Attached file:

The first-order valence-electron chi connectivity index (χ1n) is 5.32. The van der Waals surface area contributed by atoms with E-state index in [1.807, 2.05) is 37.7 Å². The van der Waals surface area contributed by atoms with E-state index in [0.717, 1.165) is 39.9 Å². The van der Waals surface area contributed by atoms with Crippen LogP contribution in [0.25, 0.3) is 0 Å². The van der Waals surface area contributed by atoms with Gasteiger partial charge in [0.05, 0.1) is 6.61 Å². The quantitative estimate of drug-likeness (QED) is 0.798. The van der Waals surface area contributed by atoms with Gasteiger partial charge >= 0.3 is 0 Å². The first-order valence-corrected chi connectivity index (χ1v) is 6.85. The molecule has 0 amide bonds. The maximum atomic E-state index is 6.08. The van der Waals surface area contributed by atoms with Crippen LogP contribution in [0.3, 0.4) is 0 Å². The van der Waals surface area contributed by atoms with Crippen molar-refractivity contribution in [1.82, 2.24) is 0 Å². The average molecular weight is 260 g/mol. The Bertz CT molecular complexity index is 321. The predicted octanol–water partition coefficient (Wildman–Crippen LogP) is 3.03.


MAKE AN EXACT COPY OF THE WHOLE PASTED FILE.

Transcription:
The first-order valence-electron chi connectivity index (χ1n) is 5.32. The van der Waals surface area contributed by atoms with E-state index in [1.807, 2.05) is 37.7 Å². The van der Waals surface area contributed by atoms with E-state index in [0.717, 1.165) is 39.9 Å². The van der Waals surface area contributed by atoms with Crippen LogP contribution in [0.25, 0.3) is 0 Å². The van der Waals surface area contributed by atoms with Gasteiger partial charge in [0.05, 0.1) is 6.61 Å². The quantitative estimate of drug-likeness (QED) is 0.798. The van der Waals surface area contributed by atoms with Gasteiger partial charge >= 0.3 is 0 Å². The first-order valence-corrected chi connectivity index (χ1v) is 6.85. The molecule has 0 amide bonds. The maximum atomic E-state index is 6.08. The van der Waals surface area contributed by atoms with Crippen LogP contribution in [0.3, 0.4) is 0 Å². The van der Waals surface area contributed by atoms with Crippen molar-refractivity contribution in [1.82, 2.24) is 0 Å². The average molecular weight is 260 g/mol. The Bertz CT molecular complexity index is 321. The predicted octanol–water partition coefficient (Wildman–Crippen LogP) is 3.03.